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Fifa World Cup: Without tickets, but not left out

LiveMint logoLiveMint 15-06-2014 Shrenik Avlani

Sao Paulo: On a day when a Sao Paulo taxi driver found 40 tickets for the semi-final game in Arena Corinthians left behind by a bunch of Mexican fans in his cab, Mitu Burman Roy, a British citizen of Indian origin, was walking around the defunct ticketing centre at the stadium looking for a ticket to the England-Uruguay game.

Roy planned his six-month long South American backpacking trip three years ago. On the road for about four months now, and having passed through Costa Rica and Chile, he landed in Sao Paulo last week in time for the World Cup.

Roy was often without an Internet connection during his travels, and wasn’t able to buy any tickets when Fifa (Fédération Internationale de Football Association) made them available online.

On Friday night, he got lucky.

At a bar full of English fans in downtown Sao Paulo, Roy scored a ticket—for $270—for England’s second match in the group stage, to be played at the Arena Corinthians in the city on 19 June. Now he will buy an overpriced English team shirt, join the Barmy Army, and head for the star-studded game which may well decide England’s fate—or it’s rival Uruguay’s—both teams having come off first-game defeats.

Not everyone is as lucky as Roy. The cheapest tickets for international fans sold by Fifa cost $90 while for Brazilians the price was set at $60. The discounted price for Brazilian students and senior citizens was $30. According to media reports and Fifa.com, tickets of most high-profile games have already been sold out. Thousands of fans have landed in the 12 World Cup venues from all over the world, even India, without tickets in the hope of finding one. But there’s none to go around.

Sriharsha Reddy, an Infosys employee based in New York, caught a lucky break when the company asked him to relocate to Sao Paulo for six weeks during the World Cup. He has been trying to get a ticket for a high-profile match in the city. No luck.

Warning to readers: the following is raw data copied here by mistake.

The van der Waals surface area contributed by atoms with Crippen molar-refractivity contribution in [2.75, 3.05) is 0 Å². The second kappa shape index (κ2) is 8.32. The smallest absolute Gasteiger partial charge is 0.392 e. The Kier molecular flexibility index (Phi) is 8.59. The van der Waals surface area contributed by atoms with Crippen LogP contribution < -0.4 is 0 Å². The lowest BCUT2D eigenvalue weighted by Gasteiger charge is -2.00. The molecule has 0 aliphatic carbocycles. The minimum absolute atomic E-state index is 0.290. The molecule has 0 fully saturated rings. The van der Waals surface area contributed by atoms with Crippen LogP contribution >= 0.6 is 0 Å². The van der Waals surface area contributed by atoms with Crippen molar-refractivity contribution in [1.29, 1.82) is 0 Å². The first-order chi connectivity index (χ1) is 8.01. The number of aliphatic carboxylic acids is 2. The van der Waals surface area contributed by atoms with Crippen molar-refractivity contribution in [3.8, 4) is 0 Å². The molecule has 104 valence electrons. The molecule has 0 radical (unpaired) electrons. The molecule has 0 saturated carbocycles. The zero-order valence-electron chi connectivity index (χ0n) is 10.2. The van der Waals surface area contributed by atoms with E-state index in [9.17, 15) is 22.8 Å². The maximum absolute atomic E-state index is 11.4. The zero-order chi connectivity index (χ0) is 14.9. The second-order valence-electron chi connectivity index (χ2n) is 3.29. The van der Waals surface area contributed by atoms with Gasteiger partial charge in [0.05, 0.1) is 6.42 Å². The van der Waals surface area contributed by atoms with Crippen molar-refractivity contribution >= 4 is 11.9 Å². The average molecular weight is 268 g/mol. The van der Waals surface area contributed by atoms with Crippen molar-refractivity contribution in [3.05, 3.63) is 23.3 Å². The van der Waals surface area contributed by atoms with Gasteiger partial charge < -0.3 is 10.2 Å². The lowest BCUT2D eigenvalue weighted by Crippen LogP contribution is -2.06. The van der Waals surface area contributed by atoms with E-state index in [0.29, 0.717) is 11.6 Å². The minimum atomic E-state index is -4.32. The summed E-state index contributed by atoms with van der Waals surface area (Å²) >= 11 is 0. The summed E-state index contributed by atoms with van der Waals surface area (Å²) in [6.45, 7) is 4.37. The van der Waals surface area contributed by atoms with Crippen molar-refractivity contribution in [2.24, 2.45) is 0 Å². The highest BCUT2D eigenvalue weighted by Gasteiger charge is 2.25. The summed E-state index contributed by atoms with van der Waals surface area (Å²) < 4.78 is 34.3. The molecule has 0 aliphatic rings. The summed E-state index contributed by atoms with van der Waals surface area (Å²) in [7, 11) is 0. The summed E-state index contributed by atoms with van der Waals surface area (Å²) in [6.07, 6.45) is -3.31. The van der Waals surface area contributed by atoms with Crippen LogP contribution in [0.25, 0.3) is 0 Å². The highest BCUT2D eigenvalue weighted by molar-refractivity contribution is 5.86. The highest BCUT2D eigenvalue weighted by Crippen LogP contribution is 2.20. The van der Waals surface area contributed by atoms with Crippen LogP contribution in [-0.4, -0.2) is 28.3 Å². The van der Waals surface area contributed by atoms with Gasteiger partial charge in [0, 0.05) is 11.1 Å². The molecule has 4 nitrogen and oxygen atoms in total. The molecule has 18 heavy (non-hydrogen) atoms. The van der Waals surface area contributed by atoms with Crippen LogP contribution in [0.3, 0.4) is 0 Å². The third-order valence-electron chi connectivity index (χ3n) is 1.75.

So he did the next best thing, and got his fix at the Fan Fest. Located on the giant downtown boulevard called Vale do Anhangabau, the Fan Fest is a gated area with big screens, live performances, food and beer—a refuge for the ticketless. Entry is free to the Fan Fest, though food and drinks are steeply priced.

“I want to watch at least one Brazil game in Sao Paulo,” said Reddy sporting a yellow Brazil jersey and surrounded by three friends at the Fan Fest.

Willing to pay as much as $400 for a ticket to one of the high-profile games here, Reddy said, “It’s very frustrating trying to buy a ticket now. There is no official resale of tickets and there are so many scamsters around. I am checking with all my friends in Brazil to get something. If I don’t get anything soon enough, I will buy a ticket for the Belgium versus South Korea game, which is still available on the Fifa website.”

For now, the Fan Fest is his home.

“It was one of the best experiences of my life,” Reddy said. “I have seen several Indian Premier League and international cricket games in Bangalore. But the Fan Fest was something very different from it all. It is the craziest place to watch football.”

Hundreds of nationalities are represented at the Fan Fest—Mexico, Brazil, Uruguay, the US, Argentina, Chile, Spain, Germany, England—they are all here.

Nicolas Perrotta and Francisco Silva, friends from Buenos Aires, Argentina, introduce themselves as football professors. They coach football to children, and act as scouts for local clubs back in their city. They have tickets for two games, but are depending on the Fan Fest for the rest of the time.

They believe it’s important for Argentinian fans to be present in Brazil when their team is playing, inside or outside the stadium. “We are definitely going to go far in the tournament,” Perrotta said. “We will be outside the stadium shouting, singing and flying our flags. Our team needs to know that we are behind them and believe in them.”

“Ticket or no ticket, we won’t miss the World Cup,” Silva said.

Meanwhile, the taxi driver, 43-year-old Adilson Luiz da Cruz, returned to the hotel where he had dropped the Mexican fans and handed the tickets back.

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